The pros and cons of buying versus renting your home are not as straightforward as some lists of these would have you think. A cold and logical examination of financial numbers doesn’t give the whole picture: many of the pros and cons are found in the emotional component of choosing your home. Here we examine some of the most common deal-breakers in the choice of buying vs renting.
Investing for the long term
You’re building equity in a home by paying into a mortgage; rental payments go to your landlord and in return you receive only a roof over your head for a month, and maybe utilities. The assumption here is that the value of your house will increase over time and it usually does, even with fluctuations in the housing market along the way. Some experts say that paying a mortgage (the principal part of it, not the interest) is like saving money monthly.
Rent is less/more than a mortgage payment
The down payment on a home is usually significantly more than the first month and last month rent and damage deposit required when renting. However, the amount of your particular monthly payment is neither a pro nor a con. Some rents may be more than a mortgage payment, depending on the amortization period of the mortgage, the down payment and the cost of the property. Calculate how much you can afford to spend on housing each month, regardless of whether you buy or rent. The big difference, though, is that once the mortgage is paid off, you’ll have no more monthly payments.
Regular monthly costs
Whether you rent or buy, you have to pay utilities, cable, phone, power, water and any other living expenses, every month. Renters may have these included in their monthly rent payments but home owners pay them separately to the individual service providers. If you’ve bought a condo, factor in the condo fees that cover the maintenance of shard spaces. A realtor who specializes in condos, such as Fort York Condos, can explain these expenses to you.
Maintenance – dollars and hours
If something goes wrong in your rental property, it takes less than a minute to pick up the phone and call the landlord to come and fix it – and you don’t have to pay. Home owners have the headache of being responsible for all the maintenance to their property – from identifying the problem, finding someone to fix it and arranging to be there when they come, or buying the parts and fixing it themselves. If you’re OK with the upkeep hassle, then buying may be for you.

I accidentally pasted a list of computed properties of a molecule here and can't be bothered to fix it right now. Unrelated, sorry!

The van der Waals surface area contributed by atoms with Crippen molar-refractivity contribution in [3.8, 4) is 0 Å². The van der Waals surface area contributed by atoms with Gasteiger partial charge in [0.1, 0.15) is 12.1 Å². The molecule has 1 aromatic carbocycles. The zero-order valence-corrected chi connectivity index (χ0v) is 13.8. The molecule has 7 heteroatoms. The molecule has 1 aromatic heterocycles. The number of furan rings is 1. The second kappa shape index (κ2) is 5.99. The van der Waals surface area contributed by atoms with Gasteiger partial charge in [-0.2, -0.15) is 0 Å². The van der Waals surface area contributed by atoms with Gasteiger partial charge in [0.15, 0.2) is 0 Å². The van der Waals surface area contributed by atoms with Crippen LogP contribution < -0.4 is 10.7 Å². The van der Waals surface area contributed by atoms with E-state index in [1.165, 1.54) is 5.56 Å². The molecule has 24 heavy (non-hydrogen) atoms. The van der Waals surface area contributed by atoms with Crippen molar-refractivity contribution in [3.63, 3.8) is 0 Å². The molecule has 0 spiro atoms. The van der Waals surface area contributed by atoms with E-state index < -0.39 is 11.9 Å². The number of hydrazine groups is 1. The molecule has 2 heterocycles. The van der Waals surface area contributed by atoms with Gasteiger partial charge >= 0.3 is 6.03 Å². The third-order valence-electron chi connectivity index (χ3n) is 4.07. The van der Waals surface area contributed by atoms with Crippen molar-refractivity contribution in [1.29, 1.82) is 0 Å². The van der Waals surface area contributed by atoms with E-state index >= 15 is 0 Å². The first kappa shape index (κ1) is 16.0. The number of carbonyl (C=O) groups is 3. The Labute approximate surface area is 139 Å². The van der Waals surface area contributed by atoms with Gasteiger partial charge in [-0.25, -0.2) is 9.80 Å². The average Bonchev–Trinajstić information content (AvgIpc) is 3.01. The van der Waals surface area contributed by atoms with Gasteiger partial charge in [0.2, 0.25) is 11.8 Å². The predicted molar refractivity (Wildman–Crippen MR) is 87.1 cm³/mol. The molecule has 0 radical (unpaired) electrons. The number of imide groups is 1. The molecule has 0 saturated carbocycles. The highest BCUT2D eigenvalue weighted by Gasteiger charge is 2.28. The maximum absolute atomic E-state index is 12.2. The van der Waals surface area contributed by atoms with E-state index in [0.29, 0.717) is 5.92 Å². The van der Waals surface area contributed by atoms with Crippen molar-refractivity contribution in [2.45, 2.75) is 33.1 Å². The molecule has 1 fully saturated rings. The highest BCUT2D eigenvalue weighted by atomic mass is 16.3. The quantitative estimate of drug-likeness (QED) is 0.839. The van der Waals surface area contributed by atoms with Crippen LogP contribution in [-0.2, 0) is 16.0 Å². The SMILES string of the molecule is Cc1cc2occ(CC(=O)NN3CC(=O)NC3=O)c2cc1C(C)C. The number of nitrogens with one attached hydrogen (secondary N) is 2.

Your space – your rules
If you have a burning desire to physically shape your own space, then buying a home is the solution for you. Want to paint your walls the latest Pantone color of the year? Or even knock one or two of them down? Perhaps completely remodel the kitchen so that your partner can have the industrial layout to cook gourmet meals? Even the most liberal of landlords will draw the line at “improvements” to a rental property that can’t be easily – and cheaply – undone.
If you have pets that are larger than a hamster or a guinea pig, or are not generally socially acceptable – say a snake, then renting may not even be an option. Apartments and condos usually have the strictest rules, and the highest damage deposits if pets are allowed.
On the road again?
Experts recommend not to buy a house unless you’re planning on staying in the same place for the next five years. If there’s any chance that your job will take you elsewhere or you’ll give it all up and travel, then renting is the best option until you’re ready to settle down. With renting, you can usually give a month’s notice and leave. Selling your house takes a little longer and the price you receive for it depends on the state of the housing market at the time.
To rent or buy?
The answer is really “it depends” on your circumstances, needs and dreams. Both options have pros and cons, and we haven’t even touched on the kinds of properties you can buy or rent. For info on that, check out the website of a reliable realtor, such as that of Liberty Village Condos.
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